Then you have a parameter knob for selecting each individual synthesis /fx parameter, a value knob for changing the values of the functions and on the complete right side a volume knob for adjusting the power of the output. Although menus are not very appealing to Synthesizers, the designers have made an effort to implement this good and intuitive. To get an overview of what parameter you adjust, it features a very nice and clear OLED display.

In the middle of the interface, you can see what I describe the performance section of the TORAIZ AS-1 Synthesizer. In this area, you find six knobs which are mapped to six different synth engine features and a customizable touch slider. On the complete left side, you have a touch enable slider with a latch button. The slider serves in the AS-1 the same function as a classical pitch or mod-wheel. For each patch, you can map one or more parameters to this slider. Per example, you can map the cutoff of the low-pass or high-pass filter to the slider, the FX-Mix or a combination of both. In my opinion, is this an excellent feature for live jams and performances. With the latch button, you can hold the position of the slider.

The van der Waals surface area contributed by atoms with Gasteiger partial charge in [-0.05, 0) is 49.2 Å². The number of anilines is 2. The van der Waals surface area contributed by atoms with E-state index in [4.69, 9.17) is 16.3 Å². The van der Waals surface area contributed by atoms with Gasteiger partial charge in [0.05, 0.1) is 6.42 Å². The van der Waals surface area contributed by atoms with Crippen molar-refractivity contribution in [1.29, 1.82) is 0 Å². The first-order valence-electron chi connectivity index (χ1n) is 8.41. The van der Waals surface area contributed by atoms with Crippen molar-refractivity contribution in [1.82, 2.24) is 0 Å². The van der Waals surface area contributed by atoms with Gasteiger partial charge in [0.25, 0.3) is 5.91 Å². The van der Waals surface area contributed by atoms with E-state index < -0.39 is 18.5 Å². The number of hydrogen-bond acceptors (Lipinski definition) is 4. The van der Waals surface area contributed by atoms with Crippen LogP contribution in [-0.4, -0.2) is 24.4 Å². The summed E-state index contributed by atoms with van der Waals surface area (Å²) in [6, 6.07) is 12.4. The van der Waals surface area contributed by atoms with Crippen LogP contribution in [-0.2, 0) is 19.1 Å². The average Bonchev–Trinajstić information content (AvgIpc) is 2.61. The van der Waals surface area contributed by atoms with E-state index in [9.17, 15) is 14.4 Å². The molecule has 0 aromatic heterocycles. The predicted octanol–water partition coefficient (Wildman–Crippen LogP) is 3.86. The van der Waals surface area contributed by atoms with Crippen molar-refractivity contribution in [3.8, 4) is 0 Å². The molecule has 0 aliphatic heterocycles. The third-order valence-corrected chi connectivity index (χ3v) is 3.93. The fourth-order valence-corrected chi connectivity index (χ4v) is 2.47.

Continue with the 6 knobs in the middle of the interface. On the left side, you have two knobs for controlling the cutoff and resonance of the 4-pole resonant low-pass filter. Then you have besides this, a knob for controller the cutoff the 2-pole resonant high-pass filter. Next, you have two knobs that offer you direct access to the envelopes with an attack & decay/release. Both knobs influence directly the envelope of the filter and of the amp. This workaround is, in my opinion, a bit negative because it would be better to have individual access to the amp and filter envelope and not together.

Because we live in modern times, I’m pretty sure it’s possible to rectify this via a firmware update. It would be nice if they include an additional SHIFT button workflow for the amp or filter envelope. If it’s not possible, it would be a shame since you must go to the menu every time to change these essential parameters.

1 Comment

Leave a Reply

Your email address will not be published.